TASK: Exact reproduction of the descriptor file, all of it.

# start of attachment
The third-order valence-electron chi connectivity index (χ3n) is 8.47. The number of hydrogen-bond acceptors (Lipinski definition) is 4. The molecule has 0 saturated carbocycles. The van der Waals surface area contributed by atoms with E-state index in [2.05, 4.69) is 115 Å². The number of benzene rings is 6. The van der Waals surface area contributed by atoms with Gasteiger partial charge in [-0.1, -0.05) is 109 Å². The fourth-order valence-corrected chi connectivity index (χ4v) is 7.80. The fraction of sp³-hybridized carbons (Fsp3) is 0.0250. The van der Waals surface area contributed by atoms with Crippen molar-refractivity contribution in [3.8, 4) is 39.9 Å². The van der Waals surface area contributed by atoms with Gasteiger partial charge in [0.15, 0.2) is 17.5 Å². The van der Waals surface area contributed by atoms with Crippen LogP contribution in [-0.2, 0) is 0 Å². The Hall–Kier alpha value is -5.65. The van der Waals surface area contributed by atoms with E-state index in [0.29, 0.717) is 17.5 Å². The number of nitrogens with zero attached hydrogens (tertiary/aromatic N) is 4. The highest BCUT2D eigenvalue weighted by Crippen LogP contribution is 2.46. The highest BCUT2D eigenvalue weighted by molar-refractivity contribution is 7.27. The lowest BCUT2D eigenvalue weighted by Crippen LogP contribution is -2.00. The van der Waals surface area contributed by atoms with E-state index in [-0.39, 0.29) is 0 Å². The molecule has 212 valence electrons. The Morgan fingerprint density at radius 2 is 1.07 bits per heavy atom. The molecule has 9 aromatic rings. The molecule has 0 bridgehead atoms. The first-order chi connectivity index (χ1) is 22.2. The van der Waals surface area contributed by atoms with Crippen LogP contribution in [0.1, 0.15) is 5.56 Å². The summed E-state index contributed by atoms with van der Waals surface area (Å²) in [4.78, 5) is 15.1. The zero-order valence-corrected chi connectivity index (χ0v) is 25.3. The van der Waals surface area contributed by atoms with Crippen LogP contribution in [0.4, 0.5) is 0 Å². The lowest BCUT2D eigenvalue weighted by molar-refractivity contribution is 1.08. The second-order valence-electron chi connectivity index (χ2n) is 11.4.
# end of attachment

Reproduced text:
The third-order valence-electron chi connectivity index (χ3n) is 8.47. The number of hydrogen-bond acceptors (Lipinski definition) is 4. The molecule has 0 saturated carbocycles. The van der Waals surface area contributed by atoms with E-state index in [2.05, 4.69) is 115 Å². The number of benzene rings is 6. The van der Waals surface area contributed by atoms with Gasteiger partial charge in [-0.1, -0.05) is 109 Å². The fourth-order valence-corrected chi connectivity index (χ4v) is 7.80. The fraction of sp³-hybridized carbons (Fsp3) is 0.0250. The van der Waals surface area contributed by atoms with Crippen molar-refractivity contribution in [3.8, 4) is 39.9 Å². The van der Waals surface area contributed by atoms with Gasteiger partial charge in [0.15, 0.2) is 17.5 Å². The van der Waals surface area contributed by atoms with Crippen LogP contribution in [-0.2, 0) is 0 Å². The Hall–Kier alpha value is -5.65. The van der Waals surface area contributed by atoms with E-state index in [0.29, 0.717) is 17.5 Å². The number of nitrogens with zero attached hydrogens (tertiary/aromatic N) is 4. The highest BCUT2D eigenvalue weighted by Crippen LogP contribution is 2.46. The highest BCUT2D eigenvalue weighted by molar-refractivity contribution is 7.27. The lowest BCUT2D eigenvalue weighted by Crippen LogP contribution is -2.00. The van der Waals surface area contributed by atoms with E-state index in [-0.39, 0.29) is 0 Å². The molecule has 212 valence electrons. The Morgan fingerprint density at radius 2 is 1.07 bits per heavy atom. The molecule has 9 aromatic rings. The molecule has 0 bridgehead atoms. The first-order chi connectivity index (χ1) is 22.2. The van der Waals surface area contributed by atoms with Crippen LogP contribution in [0.1, 0.15) is 5.56 Å². The summed E-state index contributed by atoms with van der Waals surface area (Å²) in [4.78, 5) is 15.1. The zero-order valence-corrected chi connectivity index (χ0v) is 25.3. The van der Waals surface area contributed by atoms with Crippen LogP contribution in [0.4, 0.5) is 0 Å². The lowest BCUT2D eigenvalue weighted by molar-refractivity contribution is 1.08. The second-order valence-electron chi connectivity index (χ2n) is 11.4.